Customer Service | Help | FAQ | PEP-Easy | Report a Data Error | About
:
Login
Tip: To zoom in or out on PEP-Web…

PEP-Web Tip of the Day

Are you having difficulty reading an article due its font size? In order to make the content on PEP-Web larger (zoom in), press Ctrl (on Windows) or ⌘Command (on the Mac) and the plus sign (+). Press Ctrl (on Windows) or ⌘Command (on the Mac) and the minus sign (-) to make the content smaller (zoom out). To go back to 100% size (normal size), press Ctrl (⌘Command on the Mac) + 0 (the number 0).

Another way on Windows: Hold the Ctrl key and scroll the mouse wheel up or down to zoom in and out (respectively) of the webpage. Laptop users may use two fingers and separate them or bring them together while pressing the mouse track pad.

Safari users: You can also improve the readability of you browser when using Safari, with the Reader Mode: Go to PEP-Web. Right-click the URL box and select Settings for This Website, or go to Safari > Settings for This Website. A large pop-up will appear underneath the URL box. Look for the header that reads, “When visiting this website.” If you want Reader mode to always work on this site, check the box for “Use Reader when available.”

For the complete list of tips, see PEP-Web Tips on the PEP-Web support page.

(1983). Meetings of the New York Psychoanalytic Society. Psychoanal Q., 52:660-661.

(1983). Psychoanalytic Quarterly, 52:660-661

Meetings of the New York Psychoanalytic Society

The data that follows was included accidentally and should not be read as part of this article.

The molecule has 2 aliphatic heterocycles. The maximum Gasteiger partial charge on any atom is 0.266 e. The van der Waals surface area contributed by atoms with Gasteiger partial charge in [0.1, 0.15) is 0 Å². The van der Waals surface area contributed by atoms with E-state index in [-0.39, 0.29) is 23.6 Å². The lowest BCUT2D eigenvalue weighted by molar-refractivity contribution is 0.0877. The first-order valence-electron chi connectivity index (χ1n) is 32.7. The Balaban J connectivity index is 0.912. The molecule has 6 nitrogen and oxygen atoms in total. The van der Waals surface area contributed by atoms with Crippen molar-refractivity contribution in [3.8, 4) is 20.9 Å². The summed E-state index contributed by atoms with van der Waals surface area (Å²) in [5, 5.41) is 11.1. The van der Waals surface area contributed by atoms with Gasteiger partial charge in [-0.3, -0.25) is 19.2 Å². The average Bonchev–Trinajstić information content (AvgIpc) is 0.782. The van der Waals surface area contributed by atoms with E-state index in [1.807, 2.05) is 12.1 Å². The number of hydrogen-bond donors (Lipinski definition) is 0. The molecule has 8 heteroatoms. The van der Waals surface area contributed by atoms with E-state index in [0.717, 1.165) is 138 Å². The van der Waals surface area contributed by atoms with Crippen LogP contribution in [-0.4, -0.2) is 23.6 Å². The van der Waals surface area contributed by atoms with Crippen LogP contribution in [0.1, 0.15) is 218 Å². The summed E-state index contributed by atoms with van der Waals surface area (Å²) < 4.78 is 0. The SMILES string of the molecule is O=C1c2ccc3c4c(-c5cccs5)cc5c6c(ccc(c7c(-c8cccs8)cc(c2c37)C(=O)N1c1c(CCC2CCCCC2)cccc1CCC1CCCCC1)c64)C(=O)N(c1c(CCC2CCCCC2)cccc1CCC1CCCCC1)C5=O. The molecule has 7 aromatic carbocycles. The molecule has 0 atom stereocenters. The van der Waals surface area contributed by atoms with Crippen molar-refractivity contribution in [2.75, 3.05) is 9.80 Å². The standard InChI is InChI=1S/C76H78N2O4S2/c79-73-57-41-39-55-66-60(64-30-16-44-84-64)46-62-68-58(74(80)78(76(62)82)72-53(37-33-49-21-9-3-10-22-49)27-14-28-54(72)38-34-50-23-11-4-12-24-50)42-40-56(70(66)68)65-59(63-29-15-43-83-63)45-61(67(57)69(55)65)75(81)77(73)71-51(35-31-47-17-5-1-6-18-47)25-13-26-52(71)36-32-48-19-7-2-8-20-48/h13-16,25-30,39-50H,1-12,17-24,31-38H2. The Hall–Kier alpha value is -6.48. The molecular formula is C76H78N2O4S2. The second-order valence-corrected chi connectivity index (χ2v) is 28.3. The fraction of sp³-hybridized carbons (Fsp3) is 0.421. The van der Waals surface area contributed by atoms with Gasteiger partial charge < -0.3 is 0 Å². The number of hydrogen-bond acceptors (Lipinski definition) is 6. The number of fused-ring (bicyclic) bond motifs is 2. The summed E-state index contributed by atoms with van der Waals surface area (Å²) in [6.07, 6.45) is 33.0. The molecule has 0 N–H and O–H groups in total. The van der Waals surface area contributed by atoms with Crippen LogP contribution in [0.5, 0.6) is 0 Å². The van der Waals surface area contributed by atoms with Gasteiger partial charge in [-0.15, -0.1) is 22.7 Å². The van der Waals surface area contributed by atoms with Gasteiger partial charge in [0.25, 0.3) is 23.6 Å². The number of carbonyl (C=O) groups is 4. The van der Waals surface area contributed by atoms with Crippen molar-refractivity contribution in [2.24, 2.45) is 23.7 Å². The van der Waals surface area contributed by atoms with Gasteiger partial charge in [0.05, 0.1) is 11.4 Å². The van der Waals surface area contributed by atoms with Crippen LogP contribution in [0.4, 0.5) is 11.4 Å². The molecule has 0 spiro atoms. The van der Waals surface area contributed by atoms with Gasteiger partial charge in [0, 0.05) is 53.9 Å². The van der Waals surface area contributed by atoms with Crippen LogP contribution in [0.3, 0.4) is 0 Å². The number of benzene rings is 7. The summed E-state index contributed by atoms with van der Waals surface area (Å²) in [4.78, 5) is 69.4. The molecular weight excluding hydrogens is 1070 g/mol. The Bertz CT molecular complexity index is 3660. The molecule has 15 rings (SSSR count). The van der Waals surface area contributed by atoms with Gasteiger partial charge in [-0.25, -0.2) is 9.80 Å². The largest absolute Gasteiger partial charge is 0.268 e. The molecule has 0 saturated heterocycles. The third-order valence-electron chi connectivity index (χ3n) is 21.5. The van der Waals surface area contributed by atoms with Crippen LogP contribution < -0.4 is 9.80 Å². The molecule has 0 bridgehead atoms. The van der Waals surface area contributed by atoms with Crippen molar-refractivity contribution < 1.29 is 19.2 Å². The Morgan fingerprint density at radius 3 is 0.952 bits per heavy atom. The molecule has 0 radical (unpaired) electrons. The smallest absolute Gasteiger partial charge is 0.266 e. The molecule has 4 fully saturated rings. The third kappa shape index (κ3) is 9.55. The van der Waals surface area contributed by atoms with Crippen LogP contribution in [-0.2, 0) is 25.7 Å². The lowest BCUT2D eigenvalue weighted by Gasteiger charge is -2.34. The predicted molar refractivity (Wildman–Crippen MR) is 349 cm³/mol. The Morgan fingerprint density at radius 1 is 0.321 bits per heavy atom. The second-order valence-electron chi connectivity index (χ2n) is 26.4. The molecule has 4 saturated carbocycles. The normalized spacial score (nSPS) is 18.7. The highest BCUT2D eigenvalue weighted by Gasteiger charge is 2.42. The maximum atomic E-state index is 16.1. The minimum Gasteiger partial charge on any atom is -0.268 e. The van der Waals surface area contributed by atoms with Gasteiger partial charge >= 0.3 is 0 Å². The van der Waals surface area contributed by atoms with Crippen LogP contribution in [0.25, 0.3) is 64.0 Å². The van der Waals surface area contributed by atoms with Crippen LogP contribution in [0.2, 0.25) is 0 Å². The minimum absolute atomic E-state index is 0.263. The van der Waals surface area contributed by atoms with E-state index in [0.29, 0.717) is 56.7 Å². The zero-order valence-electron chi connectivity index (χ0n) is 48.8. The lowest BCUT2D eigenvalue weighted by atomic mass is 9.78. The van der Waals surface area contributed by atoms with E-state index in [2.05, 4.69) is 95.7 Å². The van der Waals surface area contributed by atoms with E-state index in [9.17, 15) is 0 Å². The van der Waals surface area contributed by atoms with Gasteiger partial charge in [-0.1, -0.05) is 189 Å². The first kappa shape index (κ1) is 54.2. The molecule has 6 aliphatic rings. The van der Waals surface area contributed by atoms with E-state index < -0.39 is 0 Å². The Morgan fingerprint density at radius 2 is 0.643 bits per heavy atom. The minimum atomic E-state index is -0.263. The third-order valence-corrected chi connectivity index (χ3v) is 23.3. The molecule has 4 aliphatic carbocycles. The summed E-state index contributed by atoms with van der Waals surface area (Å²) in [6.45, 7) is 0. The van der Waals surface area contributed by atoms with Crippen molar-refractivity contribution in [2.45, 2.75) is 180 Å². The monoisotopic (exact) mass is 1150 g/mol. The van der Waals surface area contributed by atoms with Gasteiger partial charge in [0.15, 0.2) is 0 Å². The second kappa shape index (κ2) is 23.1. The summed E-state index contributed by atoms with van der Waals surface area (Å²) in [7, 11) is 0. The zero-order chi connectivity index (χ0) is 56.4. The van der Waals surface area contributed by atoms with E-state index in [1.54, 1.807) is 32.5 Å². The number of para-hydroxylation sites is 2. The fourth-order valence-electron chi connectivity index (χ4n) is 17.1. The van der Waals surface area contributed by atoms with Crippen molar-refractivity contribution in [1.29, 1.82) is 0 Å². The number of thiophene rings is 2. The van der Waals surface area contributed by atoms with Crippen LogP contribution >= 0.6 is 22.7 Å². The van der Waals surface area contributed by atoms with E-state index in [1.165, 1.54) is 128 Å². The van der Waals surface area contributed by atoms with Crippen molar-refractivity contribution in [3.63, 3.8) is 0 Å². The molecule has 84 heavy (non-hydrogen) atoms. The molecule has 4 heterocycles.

January 26, 1982. ON THE CONCEPT OF PRIMITIVE DEFENSES. Martin S. Willick, M.D.

Dr. Willick stated that "the term 'primitive,' when applied to defensive processes, currently carries with it assumptions which may interface with our clinical work and theoretical understanding. One assumption is that a so-called primitive defense used by adults is the same as a defense used by a young child. Another is that the use of such primitive defense means that the patient's pathology can be traced back to an early period of childhood when the defensive operation is presumed to be predominant. A third is that the presence of such a defense is indicative of serious psychopathology." Dr. Willick proposed an alternate view: "defense should not be designated as being primitive or mature without an evaluation of the total ego organization. What appears to be the operation of a primitive defense in an adult depends not merely on the type of defense which is employed but on the nature of the ego involved. The sicker a patient is, the more we see poor ego integration, poor organization and breakdown of ego functions. The defensive processes called into service in such patients appear primitive primarily because of the low level of ego functioning." Dr. Willick reviewed the history of the concept of a hierarchy of defense mechanisms and concluded that the most common primitive defenses are denial and projection. "More recently splitting and projective identification, along with projective-introjective techniques, are often included under this heading.

[This is a summary or excerpt from the full text of the book or article. The full text of the document is available to subscribers.]

Copyright © 2020, Psychoanalytic Electronic Publishing, ISSN 2472-6982 Customer Service | Help | FAQ | Download PEP Bibliography | Report a Data Error | About

WARNING! This text is printed for personal use. It is copyright to the journal in which it originally appeared. It is illegal to redistribute it in any form.